The recent passing of “Dear Leader” Kim Jong-il received substantiaily less fanfare from both those abroad and those south of the border than one might have suspected. While North Koreans mourned excruciatingly – a phenomenal display of chest-beating, swooning, and hysterical writhing – for days on end, setting Kim’s petrified body on perpetual display, neither Washington [...]
The recent passing of “Dear Leader” Kim Jong-il received substantiaily less fanfare from both those abroad and those south of the border than one might have suspected. While North Koreans mourned excruciatingly – a phenomenal display of chest-beating, swooning, and hysterical writhing – for days on end, setting Kim’s petrified body on perpetual display, neither Washington nor Seoul got word of the death until two entire days after it occurred. Much of the world breathed a sigh of relief in hope that foreign-educated heir Kim Jong-un would promote a newfound stability and respect for human rights. Nothing much beyond speculation has foretold the destiny of the hermit kingdom, as the lack of transparency continues under Kim Jong-un’s rule. But I’m willing to bet that the rise of the new leader will not yield a different effect than that of his predecessor: like father, like son.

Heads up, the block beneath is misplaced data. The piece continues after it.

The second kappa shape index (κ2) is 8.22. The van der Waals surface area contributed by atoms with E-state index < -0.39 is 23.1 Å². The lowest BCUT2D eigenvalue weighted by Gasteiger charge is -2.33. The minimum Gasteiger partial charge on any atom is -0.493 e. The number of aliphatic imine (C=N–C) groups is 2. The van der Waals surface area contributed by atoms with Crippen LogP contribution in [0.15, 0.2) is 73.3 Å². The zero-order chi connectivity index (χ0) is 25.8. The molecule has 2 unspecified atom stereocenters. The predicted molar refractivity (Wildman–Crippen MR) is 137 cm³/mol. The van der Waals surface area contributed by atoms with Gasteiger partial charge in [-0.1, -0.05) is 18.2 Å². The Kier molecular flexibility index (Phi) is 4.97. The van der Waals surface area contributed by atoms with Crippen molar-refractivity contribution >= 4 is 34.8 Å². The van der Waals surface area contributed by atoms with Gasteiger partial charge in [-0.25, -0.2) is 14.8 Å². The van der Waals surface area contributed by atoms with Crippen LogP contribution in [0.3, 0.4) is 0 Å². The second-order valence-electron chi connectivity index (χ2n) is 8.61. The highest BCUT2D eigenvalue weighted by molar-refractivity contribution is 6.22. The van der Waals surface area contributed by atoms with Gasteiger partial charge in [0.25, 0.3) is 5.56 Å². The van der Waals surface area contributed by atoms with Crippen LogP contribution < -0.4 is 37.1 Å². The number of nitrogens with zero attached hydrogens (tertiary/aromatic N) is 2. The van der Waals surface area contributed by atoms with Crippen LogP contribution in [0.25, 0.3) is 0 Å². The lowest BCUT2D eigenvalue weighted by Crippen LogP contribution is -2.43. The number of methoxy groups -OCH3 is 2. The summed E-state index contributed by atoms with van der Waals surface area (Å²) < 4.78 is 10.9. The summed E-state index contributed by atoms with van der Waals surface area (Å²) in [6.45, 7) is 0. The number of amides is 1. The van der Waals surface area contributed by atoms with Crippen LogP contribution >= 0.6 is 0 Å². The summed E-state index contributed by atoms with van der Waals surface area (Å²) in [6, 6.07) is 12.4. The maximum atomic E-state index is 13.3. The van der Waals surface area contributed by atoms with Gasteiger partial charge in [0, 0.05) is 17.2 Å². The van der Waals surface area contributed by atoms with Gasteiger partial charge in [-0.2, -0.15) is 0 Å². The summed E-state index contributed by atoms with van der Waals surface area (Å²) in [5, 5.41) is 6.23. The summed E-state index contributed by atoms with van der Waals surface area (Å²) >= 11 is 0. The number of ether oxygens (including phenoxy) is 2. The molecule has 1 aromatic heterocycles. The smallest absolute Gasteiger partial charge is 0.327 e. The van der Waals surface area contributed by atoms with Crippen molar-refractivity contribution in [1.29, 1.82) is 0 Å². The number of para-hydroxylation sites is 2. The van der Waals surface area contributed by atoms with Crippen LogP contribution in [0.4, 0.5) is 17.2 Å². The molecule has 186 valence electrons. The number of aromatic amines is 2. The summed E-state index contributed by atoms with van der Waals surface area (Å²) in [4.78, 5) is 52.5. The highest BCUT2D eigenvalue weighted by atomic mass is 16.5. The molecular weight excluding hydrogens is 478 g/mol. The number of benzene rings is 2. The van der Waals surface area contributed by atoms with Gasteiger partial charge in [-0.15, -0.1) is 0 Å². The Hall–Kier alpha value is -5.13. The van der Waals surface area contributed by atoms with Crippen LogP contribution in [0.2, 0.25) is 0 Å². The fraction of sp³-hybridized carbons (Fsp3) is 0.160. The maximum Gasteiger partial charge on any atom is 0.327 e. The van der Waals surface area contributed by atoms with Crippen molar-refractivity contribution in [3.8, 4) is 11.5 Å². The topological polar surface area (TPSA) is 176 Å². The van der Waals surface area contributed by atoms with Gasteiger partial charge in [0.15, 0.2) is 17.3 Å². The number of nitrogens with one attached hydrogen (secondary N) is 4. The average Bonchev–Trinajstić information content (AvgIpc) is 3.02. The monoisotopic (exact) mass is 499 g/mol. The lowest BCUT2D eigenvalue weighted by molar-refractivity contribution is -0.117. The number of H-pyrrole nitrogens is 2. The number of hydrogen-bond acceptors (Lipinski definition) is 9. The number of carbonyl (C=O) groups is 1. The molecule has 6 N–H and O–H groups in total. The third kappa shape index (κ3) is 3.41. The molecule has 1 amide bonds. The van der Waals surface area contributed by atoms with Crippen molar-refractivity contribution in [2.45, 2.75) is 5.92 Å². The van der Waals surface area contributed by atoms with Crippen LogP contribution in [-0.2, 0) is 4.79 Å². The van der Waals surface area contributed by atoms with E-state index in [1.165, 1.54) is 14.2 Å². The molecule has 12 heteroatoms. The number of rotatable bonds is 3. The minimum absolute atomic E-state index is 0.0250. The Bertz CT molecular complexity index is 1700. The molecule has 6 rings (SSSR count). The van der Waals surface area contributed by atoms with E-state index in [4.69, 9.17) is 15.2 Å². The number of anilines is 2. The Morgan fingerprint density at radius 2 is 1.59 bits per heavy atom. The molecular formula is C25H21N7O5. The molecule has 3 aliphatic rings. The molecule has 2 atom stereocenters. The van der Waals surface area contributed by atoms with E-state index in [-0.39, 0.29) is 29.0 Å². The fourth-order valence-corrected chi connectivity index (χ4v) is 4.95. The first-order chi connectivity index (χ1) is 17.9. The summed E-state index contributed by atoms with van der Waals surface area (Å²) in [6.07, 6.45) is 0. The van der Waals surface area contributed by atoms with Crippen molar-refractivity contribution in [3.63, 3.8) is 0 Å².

News media and government think tanks have predominantly been split between two sides: either Kim Jong-un will lead with a first of iron like his father (he reportedly has a “ruthless streak”) or his study in Switzerland will cause him to reminisce of brighter times in a less repressive country which he will seek to emulate. The great majority of responses from international leaders touted sympathy and hopefulness that this could be a time of change and progress for North Korea. However, it is critical to note that in a country ruled by a radical political system, especially one in which a very specific amount of deception is required to keep it from crumbling, “change” and “progress” imply something entirely different than what we think of here outside of Pyongyang.
The most important question to answer, then, is this: What exactly motivates Kim Jong-un to run North Korea any differently than his father? There is no doubt that he was raised with just as much privilege as the rest of his esteemed family: catered to, serviced, revered, and imbued with his father’s ideological beliefs and values. It is unusual that Kim Jong-il would approve of his son’s education in a democratic and open nation such as Switzerland, but he probably would not have done so if he was not certain of his son’s absolute loyalty to his nation. If you were born into a family that could eat to their heart’s desires while everyone else starved, had access to anything you wanted, and were treated like a deity, would you ever jeopardize your well-being by changing the system as it stands?